Whether or not there’s any actual science behind it, lots of people swear by the sickness-busting properties of raw garlic. Some of my friends and family will actually chow down on raw cloves in an attempt to send their symptoms packing.
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If any cooking fat is worthy of the title “liquid gold”, it’s gotta be ghee. Ghee is clarified browned butter — which means it has the high smoke point of clarified butter and the nutty flavour of browned butter. In my book, that’s as close to perfection as you can get.
Video: When you think of celery root, you probably think of heavy, creamy dishes that stick to your ribs. What you don’t think of, probably, is lasagne. But Chef Jonathan Tam of Copenhagen’s Restaurant Relae is known for using vegetables in unexpected ways, and this flaky, buttery, lasagne-tasting root vegetable is a prime example of that.
A juicy, perfectly cooked pork chop is not hard to achieve; a simple brine, followed by a reverse sear situation will render it juicy and flavourful every time. But if you feel like adding a little sweetness to your life — and creating a truly bomb crust — try soaking them in root beer for a couple of hours.
No matter who you are or what you do for a living, getting dinner on the table can feel like an impossible task. After a full day of recipe development (or fighting with my sad brain) I’d rather gnaw on a block of cheese or skip dinner altogether than dirty more dishes.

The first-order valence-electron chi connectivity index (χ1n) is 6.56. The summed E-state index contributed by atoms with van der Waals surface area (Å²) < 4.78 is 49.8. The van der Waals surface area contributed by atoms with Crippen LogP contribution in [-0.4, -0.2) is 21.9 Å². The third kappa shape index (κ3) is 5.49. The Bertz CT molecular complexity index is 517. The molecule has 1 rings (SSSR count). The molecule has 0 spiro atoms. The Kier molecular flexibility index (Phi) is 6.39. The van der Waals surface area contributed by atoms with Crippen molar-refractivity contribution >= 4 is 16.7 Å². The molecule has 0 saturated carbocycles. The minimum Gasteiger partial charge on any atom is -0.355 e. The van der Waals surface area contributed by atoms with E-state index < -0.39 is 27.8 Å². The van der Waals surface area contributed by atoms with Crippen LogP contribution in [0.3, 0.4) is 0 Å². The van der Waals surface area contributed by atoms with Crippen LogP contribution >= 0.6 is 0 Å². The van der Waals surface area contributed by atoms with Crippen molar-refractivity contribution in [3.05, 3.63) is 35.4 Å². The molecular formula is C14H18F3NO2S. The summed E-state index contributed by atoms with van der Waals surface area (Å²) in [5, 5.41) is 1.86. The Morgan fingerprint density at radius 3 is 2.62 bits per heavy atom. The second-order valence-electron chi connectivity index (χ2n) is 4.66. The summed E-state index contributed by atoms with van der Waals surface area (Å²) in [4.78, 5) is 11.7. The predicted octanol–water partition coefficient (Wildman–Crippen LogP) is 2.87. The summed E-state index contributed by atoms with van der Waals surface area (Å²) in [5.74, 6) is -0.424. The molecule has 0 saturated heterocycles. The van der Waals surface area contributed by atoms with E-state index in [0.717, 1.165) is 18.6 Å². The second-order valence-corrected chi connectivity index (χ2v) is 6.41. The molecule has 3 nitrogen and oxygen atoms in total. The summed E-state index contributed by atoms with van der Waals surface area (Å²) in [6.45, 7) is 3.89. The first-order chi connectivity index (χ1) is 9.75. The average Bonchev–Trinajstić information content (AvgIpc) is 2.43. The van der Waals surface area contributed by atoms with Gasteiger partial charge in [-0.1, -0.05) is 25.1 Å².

So I watch a lot of food TV and buy a lot of cookbooks, always looking for something to snap me out of my permanent Weeknight Dinner Ennui. These days, nobody does that better than Priya Krishna.
Mara Wilson has been famous for a long time. If you are a young millennial woman, you know who she is, and you were probably obsessed with one of more of her movies as a child. But Wilson doesn’t seem affected by either childhood stardom or her insanely huge Twitter following. She’s down-to-earth and just as charming as you’d hope she be. She’s also a prolific baker, a lover of tea services, and a huge fan of The Great British Bake Off, and she was nice enough to chat with me about how she eats, what she drinks, and why saltines are the ultimate in comfort.
When planning your Sunday roast turkey situation, you most likely focus on the recipe, and don’t give a ton of thought to what happens after you remove the glorious, perfectly-roasted bird from the oven. Obviously you are going to eat it, but a turkey must be carved before it can be consumed, and for that, you need a big ol’ cutting board.
When it comes to breakfast potatoes, I have many thoughts and feelings. When it comes to hash browns, there are only two acceptable forms. I mean, I don’t believe there’s such a thing as a “bad” potato, but if you are going to claim you have “hash browns” on your menu, they had better come out shredded and golden brown, or in a fast food-like patty. These are the rules of hash browns, and they are rigid.
Though I love McDonald’s, I would never recommend them as “the place you should go to enjoy a good burger”. McDonald’s is a thing — a thing that is not quite food — unto itself. (You are not eating chicken, you are eating McNuggets.) But there are a few things they do correctly, and one of those things is dicing the onions on their cheeseburger super tiny-like.
I’ve been putting alcohol into seltzer for a while now, which is why the sudden popularity of hard seltzer caught me by surprise. Any seltzer can be hardened by the addition of booze, but pouring a shot into a can of Polar or La Croix isn’t going to make it taste like a White Claw. You can, however, get pretty close by adding a little bit of sugar.
Besides the act of properly dicing an onion, few food things have been written about as much as the roasted chicken. The reasons for this are obvious — it’s a homey, comforting source of protein that can be riffed on before it goes in the oven, and repurposed for the entire week after. It’s pretty easy to make a good roast chicken, but it’s also not incredibly difficult to make a mediocre one.